Italian Federation confirms support of Paolo Bettini despite poor Worlds showing
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Tuesday, September 27, 2011

Italian Federation confirms support of Paolo Bettini despite poor Worlds showing

by Ben Atkins at 11:49 AM EST   comments
Categories: Pro Cycling, World Championships
 
New policy of excluding former dopers from national team will take time as new generation comes through, says Di Rocco

paolo bettiniAlthough Giorgia Bronzini managed to retain her World title in Copehnagen, Denmark, at the weekend, the best finisher among the Italian men was Daniele Bennati in fourteenth place. With Sacha Modolo the next best Italian, way back in fortieth place, this was the worst return for the Squadra Azzura since 1983 in Altenheim, Switzerland.

That year, as the United States’ Greg Lemond took the first of his two titles, outgoing champion Giuseppe Saronni was the best Italian, back in seventeenth.

One reason for the lack of Italian success on Sunday was that the final uphill dash for the line was a close one for many and, in the lesser places behind Great Britain’s winner Mark Cavendish, the difference between positions was very small. The other, and the reason that the Italians were neither challenging for the victory nor dictating the way the race had gone, was that the new policy of not selecting those with doping in their past meant that the team was far more experienced than usual.

The Italian Cycling Federation (FCI) understands this and, despite its doubtless disappointment, it knows that the new policy will take some time to reap rewards.

"We knew that the decisions taken unanimously by the Federal Council for the renewal of mentality and methods would take time,” said FCI president Renato Di Rocco in a statement. “No one thought of achieving any objectives in the short term.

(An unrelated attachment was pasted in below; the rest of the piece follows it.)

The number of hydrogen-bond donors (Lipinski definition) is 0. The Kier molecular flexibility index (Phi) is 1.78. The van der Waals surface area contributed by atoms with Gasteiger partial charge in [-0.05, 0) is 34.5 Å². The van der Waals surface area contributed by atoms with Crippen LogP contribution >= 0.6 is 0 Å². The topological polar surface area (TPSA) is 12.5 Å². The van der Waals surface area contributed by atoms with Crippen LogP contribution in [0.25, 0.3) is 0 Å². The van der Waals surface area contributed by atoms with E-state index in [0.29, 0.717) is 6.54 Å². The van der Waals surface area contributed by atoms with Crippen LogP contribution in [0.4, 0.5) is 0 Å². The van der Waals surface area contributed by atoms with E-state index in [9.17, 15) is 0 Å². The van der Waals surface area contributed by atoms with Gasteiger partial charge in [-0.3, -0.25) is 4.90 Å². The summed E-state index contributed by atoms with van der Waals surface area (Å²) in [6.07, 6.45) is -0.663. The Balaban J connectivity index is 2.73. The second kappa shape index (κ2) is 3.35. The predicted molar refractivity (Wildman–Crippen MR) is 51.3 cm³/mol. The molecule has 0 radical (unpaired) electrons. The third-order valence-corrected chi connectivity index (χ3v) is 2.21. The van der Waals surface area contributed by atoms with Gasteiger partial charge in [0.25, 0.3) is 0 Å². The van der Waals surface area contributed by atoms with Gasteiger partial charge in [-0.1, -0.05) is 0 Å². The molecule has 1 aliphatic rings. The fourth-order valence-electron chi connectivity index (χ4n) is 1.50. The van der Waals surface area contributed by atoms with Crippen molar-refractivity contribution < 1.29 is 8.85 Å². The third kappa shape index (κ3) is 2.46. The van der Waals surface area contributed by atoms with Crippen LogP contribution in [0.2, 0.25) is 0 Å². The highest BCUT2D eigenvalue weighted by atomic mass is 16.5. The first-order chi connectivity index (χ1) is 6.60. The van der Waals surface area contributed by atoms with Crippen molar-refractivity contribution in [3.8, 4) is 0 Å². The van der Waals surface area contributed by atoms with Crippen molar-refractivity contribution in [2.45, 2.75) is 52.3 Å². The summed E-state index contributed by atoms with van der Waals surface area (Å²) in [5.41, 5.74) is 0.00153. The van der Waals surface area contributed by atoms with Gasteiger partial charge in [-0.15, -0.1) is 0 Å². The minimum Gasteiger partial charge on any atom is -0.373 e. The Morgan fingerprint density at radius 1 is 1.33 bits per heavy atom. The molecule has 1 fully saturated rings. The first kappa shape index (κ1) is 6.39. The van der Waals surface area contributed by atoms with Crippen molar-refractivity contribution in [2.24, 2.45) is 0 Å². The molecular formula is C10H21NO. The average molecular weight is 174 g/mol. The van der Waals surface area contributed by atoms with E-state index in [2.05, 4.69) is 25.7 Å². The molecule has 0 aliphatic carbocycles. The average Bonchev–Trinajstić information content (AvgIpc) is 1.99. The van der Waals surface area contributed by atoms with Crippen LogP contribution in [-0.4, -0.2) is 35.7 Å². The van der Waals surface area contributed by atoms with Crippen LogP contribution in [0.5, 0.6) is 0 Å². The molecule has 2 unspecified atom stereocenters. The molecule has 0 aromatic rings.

“The recent experiences of the World championships is part of this transition,” he explained. “Even errors made and limitations in the men’s races in the World championships in Copenhagen were part of a cultural shift in our activities at national level that emphasizes quality over quantity and stimulate the integration between the various disciplines, as happens in most advanced countries.”

Above all, national coach Paolo Bettini, who took over the role from his close friend, the late Franco Ballerini in 2010, still has the support of the FCI.

“To Bettini and all other national technical staff,” Di Rocco explained, “we renew our trust in order to achieve a working model of competitiveness equal to that of the women, where the concept of interdisciplinarity has already been working for some time; while taking into account the different situations, structural organizations and, especially, numbers.”

Prior to Ballerini’s tenure in the national coach role, the Italians were notoriously ill-disciplined at World championships; rarely cooperating, and often working directly against one another, with egos and trade team loyalty often taking precedence over the interests of the national team. The final straw appeared to be Paolo Lanfranchi’s chasing down of a strong late attack form Gilberto Simoni in Lisbon, Portugal, in 2001, which ended with the second victory for Lanfranchi’s Spanish Mapei teammate Oscar Friere.

Ballerini was brought in for the 2002 championships in Zolder, Belgium, where he managed to introduce discipline and teamwork to the men in blue, which resulted in victory for Mario Cipollini. Ballerini also managed to secure the title twice with Bettini, in 2006 and 2007, and once again with Alessandro Ballan in 2008.

While Bettini’s record doesn’t yet match that of his late friend, with fourth place for Filippo Pozzato in 2010 his best result to date, the FCI will bear with him for now; the Tuscan ‘Cricket’ just has to hope that the Italian public and media does too.

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